Today's show is about some of the most common people you encounter every day. Service workers. At the coffee shop, at the door of your office building, at the diner, the pharmacy, the grocery store, the 7-11. Bus conductors, Uber drivers, door people, coat checks, receptionists, bank tellers: we usually encounter service workers multiple times every day. Though they are usually paid not much more than minimum wage, and have little to no power, these people are the public faces of the institutions and systems they work for, the sentries at the gates. Because of this, all the feelings that the public has about their employers gets aimed squarely at these people. More than that, many people pile their own personal shit on service workers. Having a bad day, and feeling powerless? Maybe a few minutes of talking down to a McDonald's cashier because the second nugget sauce isn't free will make you feel like a big man.

Service work is incredibly hard, unrewarding and underappreciated. Things amp up at the holidays. This is an incredibly stressful time for all people, but many of us forget service workers are people and pile our anxieties right on them instead of going to get some badly needed therapy for our control and self esteem issues.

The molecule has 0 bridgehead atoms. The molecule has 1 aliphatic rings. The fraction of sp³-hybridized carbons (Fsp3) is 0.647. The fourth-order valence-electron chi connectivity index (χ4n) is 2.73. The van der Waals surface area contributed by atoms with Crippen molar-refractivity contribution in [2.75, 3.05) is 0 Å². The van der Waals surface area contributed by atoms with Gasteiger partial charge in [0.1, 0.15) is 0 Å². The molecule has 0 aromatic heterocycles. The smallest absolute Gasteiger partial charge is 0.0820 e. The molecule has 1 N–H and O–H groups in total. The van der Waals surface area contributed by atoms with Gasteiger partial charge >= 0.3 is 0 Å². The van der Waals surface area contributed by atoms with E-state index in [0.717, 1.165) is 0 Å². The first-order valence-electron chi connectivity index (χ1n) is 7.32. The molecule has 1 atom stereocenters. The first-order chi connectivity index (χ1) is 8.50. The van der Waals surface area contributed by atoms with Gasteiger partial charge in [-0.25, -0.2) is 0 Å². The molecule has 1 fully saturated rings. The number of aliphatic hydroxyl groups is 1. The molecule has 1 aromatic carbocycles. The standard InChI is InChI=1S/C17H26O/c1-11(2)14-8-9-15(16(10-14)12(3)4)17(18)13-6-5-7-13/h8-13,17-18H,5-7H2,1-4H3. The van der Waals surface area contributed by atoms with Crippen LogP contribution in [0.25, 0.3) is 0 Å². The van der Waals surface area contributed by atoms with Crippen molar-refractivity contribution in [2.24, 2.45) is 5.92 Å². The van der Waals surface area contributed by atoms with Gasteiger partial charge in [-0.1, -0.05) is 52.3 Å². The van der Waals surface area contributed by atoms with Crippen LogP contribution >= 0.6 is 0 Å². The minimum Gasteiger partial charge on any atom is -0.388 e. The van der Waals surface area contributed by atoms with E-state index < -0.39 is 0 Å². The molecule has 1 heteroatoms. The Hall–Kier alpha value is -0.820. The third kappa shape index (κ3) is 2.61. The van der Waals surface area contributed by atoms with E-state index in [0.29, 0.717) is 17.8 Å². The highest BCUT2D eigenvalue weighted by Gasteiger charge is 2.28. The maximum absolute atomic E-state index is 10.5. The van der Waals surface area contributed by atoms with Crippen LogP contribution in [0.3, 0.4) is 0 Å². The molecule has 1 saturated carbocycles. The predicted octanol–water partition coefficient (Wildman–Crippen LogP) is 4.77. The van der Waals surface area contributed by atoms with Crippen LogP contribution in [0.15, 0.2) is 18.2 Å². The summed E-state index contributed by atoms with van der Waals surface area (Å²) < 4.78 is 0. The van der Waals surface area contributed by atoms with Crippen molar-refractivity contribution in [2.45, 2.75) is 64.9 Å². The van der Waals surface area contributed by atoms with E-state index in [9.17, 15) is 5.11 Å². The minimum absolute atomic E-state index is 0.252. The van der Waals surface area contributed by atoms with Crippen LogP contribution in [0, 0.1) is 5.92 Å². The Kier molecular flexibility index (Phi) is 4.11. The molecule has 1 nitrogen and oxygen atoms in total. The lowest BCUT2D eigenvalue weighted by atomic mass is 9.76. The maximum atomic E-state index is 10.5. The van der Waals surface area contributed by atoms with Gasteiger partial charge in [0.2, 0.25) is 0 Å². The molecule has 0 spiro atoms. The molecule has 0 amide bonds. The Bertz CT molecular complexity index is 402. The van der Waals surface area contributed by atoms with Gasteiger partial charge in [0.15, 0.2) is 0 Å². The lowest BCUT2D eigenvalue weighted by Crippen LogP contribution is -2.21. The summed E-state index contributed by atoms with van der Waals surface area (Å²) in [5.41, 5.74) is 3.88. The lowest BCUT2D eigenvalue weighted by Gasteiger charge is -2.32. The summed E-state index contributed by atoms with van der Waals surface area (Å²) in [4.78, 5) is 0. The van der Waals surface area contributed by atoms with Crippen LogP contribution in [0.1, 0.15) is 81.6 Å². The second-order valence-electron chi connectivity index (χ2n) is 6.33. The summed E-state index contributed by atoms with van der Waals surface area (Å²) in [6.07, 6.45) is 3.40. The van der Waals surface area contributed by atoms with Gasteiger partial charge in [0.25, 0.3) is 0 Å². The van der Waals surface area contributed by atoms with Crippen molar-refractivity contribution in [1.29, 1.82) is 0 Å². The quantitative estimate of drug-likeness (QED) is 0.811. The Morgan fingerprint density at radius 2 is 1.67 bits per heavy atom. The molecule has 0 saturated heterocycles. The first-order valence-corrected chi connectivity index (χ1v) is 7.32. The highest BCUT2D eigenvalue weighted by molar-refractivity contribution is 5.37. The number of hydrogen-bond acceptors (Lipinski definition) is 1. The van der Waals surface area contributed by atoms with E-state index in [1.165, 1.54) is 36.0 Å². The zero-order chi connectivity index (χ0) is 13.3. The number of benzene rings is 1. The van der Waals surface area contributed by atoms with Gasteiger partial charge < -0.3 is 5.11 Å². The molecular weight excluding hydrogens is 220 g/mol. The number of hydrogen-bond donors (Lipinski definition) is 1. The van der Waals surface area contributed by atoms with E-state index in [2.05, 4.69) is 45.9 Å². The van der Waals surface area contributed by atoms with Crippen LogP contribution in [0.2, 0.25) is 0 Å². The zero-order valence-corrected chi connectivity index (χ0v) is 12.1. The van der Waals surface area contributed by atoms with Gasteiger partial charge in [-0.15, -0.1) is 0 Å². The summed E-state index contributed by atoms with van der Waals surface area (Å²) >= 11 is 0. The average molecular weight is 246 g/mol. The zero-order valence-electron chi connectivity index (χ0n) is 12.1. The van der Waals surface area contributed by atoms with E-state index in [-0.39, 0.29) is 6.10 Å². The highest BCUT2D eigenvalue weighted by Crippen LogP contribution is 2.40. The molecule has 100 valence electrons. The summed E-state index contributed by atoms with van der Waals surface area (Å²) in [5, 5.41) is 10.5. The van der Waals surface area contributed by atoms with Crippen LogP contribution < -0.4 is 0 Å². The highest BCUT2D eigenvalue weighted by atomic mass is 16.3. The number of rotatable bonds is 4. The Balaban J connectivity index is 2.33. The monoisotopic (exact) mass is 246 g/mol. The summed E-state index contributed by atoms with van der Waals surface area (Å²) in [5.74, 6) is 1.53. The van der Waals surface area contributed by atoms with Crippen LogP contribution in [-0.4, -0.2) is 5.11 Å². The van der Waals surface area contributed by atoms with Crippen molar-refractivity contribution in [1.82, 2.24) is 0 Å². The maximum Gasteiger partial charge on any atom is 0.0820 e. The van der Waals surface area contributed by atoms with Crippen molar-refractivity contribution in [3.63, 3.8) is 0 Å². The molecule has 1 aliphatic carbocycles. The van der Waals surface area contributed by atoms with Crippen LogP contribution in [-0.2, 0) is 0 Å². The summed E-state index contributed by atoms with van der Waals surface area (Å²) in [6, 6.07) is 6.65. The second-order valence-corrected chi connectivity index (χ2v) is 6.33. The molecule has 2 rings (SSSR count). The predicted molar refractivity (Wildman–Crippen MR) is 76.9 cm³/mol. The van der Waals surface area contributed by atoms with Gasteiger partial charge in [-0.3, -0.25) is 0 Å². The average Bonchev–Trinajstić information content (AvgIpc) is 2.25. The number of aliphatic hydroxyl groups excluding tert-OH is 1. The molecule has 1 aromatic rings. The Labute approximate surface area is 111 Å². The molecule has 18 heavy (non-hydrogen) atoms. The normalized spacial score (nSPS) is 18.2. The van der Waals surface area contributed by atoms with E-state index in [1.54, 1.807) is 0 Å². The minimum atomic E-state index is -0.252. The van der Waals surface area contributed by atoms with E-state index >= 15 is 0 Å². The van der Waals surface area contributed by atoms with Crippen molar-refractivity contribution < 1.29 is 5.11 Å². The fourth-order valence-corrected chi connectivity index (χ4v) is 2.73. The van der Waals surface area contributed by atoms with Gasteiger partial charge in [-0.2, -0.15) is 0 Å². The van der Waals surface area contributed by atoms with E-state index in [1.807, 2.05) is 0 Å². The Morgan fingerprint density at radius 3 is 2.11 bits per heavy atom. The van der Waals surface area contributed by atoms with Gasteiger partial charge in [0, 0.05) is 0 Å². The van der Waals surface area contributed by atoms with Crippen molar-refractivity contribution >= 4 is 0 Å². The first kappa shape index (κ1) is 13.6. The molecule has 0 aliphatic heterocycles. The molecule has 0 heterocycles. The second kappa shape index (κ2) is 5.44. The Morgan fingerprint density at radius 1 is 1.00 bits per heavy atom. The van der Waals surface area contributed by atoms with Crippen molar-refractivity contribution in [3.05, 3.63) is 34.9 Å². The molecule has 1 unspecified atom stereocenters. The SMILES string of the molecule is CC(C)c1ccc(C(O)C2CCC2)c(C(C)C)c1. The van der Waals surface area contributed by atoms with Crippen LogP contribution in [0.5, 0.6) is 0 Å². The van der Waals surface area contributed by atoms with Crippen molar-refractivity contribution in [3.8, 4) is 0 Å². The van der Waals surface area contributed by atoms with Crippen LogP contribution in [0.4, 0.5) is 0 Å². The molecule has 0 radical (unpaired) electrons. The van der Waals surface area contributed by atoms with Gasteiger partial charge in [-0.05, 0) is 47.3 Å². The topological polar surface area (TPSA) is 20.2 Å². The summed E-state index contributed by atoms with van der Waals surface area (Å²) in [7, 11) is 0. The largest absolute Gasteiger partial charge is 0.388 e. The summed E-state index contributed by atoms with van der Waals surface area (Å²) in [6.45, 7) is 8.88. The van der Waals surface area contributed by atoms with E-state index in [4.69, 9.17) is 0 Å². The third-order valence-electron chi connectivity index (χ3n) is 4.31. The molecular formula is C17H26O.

People who have worked in service in the past, but no longer do, can be some of the worst. They seem to fantasize that despite being fired as a busser from four questionable quality diners, and a short six month stint as a bank teller who conveniently forgot how to math, that they were the paragon of the customer service workers, and therefore are justified in having impeccable standards. Just yuck.

Food service provided the absolute worst situation for these workers. Because they are beholden to tips to be able to earn a living wage, they are forced to put up with absolutely inhumane treatment or risk homelessness.

People who know this and sadistically take advantage of it have their own special circle in hell, trust.

While tip culture should be banished, as everyone deserves a living wage REGARDLESS of how slow you perceive they brought you your triple espresso, I'm not so naive to think it's going anywhere anytime soon. So if you live somewhere where servers are paid differently than cooks, it doesn't matter how bad you perceive your service to have been, that 20% minimum tip is part of the cost of that meal you bought. Leave it every time.